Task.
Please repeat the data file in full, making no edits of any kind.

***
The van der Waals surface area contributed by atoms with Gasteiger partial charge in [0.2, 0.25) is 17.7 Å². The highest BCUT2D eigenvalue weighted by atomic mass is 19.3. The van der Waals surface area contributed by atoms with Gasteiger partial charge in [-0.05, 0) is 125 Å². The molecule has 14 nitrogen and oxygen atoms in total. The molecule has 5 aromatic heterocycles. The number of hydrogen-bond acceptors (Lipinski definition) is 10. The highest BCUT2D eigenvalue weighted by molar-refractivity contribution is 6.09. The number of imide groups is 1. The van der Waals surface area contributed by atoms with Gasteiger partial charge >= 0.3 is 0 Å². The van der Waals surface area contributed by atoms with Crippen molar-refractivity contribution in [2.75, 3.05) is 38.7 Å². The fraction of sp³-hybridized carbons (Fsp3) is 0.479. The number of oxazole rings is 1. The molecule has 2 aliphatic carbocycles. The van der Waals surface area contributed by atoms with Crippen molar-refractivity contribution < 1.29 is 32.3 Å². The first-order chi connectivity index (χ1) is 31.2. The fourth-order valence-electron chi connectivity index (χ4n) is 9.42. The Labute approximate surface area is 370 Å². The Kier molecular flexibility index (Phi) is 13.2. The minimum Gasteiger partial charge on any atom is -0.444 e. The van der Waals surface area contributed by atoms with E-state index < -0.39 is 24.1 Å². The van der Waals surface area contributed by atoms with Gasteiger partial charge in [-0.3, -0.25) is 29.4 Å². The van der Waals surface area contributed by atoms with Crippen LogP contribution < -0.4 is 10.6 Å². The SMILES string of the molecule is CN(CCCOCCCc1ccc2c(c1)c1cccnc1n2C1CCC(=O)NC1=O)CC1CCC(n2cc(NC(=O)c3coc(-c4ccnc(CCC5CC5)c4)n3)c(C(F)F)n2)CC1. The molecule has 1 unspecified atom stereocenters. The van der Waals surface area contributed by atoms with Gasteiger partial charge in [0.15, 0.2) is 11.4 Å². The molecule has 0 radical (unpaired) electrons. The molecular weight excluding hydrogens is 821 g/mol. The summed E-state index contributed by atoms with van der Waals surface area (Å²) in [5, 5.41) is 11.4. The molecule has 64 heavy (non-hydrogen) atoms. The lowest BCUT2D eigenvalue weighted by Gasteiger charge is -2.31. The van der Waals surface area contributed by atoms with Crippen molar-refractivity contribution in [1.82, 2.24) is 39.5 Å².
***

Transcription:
The van der Waals surface area contributed by atoms with Gasteiger partial charge in [0.2, 0.25) is 17.7 Å². The highest BCUT2D eigenvalue weighted by atomic mass is 19.3. The van der Waals surface area contributed by atoms with Gasteiger partial charge in [-0.05, 0) is 125 Å². The molecule has 14 nitrogen and oxygen atoms in total. The molecule has 5 aromatic heterocycles. The number of hydrogen-bond acceptors (Lipinski definition) is 10. The highest BCUT2D eigenvalue weighted by molar-refractivity contribution is 6.09. The number of imide groups is 1. The van der Waals surface area contributed by atoms with Gasteiger partial charge >= 0.3 is 0 Å². The van der Waals surface area contributed by atoms with Crippen molar-refractivity contribution in [2.75, 3.05) is 38.7 Å². The fraction of sp³-hybridized carbons (Fsp3) is 0.479. The number of oxazole rings is 1. The molecule has 2 aliphatic carbocycles. The van der Waals surface area contributed by atoms with Crippen molar-refractivity contribution < 1.29 is 32.3 Å². The first-order chi connectivity index (χ1) is 31.2. The fourth-order valence-electron chi connectivity index (χ4n) is 9.42. The Labute approximate surface area is 370 Å². The Kier molecular flexibility index (Phi) is 13.2. The minimum Gasteiger partial charge on any atom is -0.444 e. The van der Waals surface area contributed by atoms with E-state index < -0.39 is 24.1 Å². The van der Waals surface area contributed by atoms with Gasteiger partial charge in [-0.3, -0.25) is 29.4 Å². The van der Waals surface area contributed by atoms with Crippen LogP contribution < -0.4 is 10.6 Å². The SMILES string of the molecule is CN(CCCOCCCc1ccc2c(c1)c1cccnc1n2C1CCC(=O)NC1=O)CC1CCC(n2cc(NC(=O)c3coc(-c4ccnc(CCC5CC5)c4)n3)c(C(F)F)n2)CC1. The molecule has 1 unspecified atom stereocenters. The van der Waals surface area contributed by atoms with Gasteiger partial charge in [0.15, 0.2) is 11.4 Å². The molecule has 0 radical (unpaired) electrons. The molecular weight excluding hydrogens is 821 g/mol. The summed E-state index contributed by atoms with van der Waals surface area (Å²) in [5, 5.41) is 11.4. The molecule has 64 heavy (non-hydrogen) atoms. The lowest BCUT2D eigenvalue weighted by Gasteiger charge is -2.31. The van der Waals surface area contributed by atoms with Crippen molar-refractivity contribution in [1.82, 2.24) is 39.5 Å².